Researchers at the European Molecular Biology Laboratory-European Bioinformatics Institute (EMBL-EBI) have discovered a viable way to store data in DNA. Molecular biologist Nick Goldman and colleague Ewan Birney, associate director of EMBL-EBI, published their paper on DNA storage in Nature in January.
There is approximately three zettabytes (3000-billion billion bytes) worth of digital information floating around in the world and a constant generation of new digital information. Thus, archiving has become somewhat of a challenge in recent times. Hard disks are expensive and require a constant supply of electricity, while even the best ‘no-power’ archiving materials such as magnetic tape degrade within a decade.
DNA can last for tens of thousands of years. Therefore, this new method of storage makes it possible to store at least 100-million hours of high-definition video in about a cup of DNA for extremely long periods of time. “We already know that DNA is a robust way to store information because we can extract it from the bones of woolly mammoths, which date back tens of thousands of years, and make sense of it,” explains Goldman.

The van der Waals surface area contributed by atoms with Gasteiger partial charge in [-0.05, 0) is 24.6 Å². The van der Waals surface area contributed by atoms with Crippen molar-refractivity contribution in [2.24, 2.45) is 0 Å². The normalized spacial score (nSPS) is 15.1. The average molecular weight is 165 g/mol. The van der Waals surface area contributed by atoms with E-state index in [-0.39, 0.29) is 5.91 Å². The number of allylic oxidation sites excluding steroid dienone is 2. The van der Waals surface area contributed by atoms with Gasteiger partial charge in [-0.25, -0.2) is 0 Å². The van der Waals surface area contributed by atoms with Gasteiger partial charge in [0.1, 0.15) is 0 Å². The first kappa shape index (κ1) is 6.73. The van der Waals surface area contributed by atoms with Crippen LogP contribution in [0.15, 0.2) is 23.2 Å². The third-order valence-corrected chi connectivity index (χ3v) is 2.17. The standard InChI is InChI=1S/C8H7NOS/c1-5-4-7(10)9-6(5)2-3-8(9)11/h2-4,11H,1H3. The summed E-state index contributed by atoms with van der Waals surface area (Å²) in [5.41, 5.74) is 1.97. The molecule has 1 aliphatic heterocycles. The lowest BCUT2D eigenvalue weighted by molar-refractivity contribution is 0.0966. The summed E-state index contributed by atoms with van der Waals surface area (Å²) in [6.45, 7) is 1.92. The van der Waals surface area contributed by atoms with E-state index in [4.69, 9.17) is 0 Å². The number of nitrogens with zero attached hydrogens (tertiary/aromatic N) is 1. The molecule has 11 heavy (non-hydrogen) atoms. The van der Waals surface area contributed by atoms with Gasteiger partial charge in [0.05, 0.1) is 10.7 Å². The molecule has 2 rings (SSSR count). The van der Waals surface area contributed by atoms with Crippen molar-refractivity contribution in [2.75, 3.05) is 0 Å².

The major hurdle in DNA storage has been in writing it. Firstly, using current methods, it is only possible to manufacture short segments of DNA at a time. Secondly, both writing and reading DNA are prone to errors.
“We knew we needed to make a code using only short strings of DNA, and to do it in such a way that created a run of the same letter would be impossible. So we figured, let’s break up the code into lots of overlapping fragments going in both directions, with indexing information showing where each fragment belongs in the overall code, and make a coding scheme that doesn’t allow repeats. That way, you would have to have the same error on four different fragments for it to fail,” says Birney.
California-based company Agilent Technologies volunteered to help Goldman and Birney to synthesise various pieces of DNA including an mp3 of Martin Luther King’s speech, ‘I have a dream’, a PDF of Watson and Crick’s seminal paper ‘Molecular structure of nucleic acids’ and a text file of all Shakespeare’s sonnets.
Agilent mailed the sample to the EMBL-EBI, where the researchers were able to sequence the DNA and decode the files without any errors. “We’ve created a code that’s error tolerant using a molecular form we know will last in the right conditions for 10 000 years, or possibly longer,” says Goldman.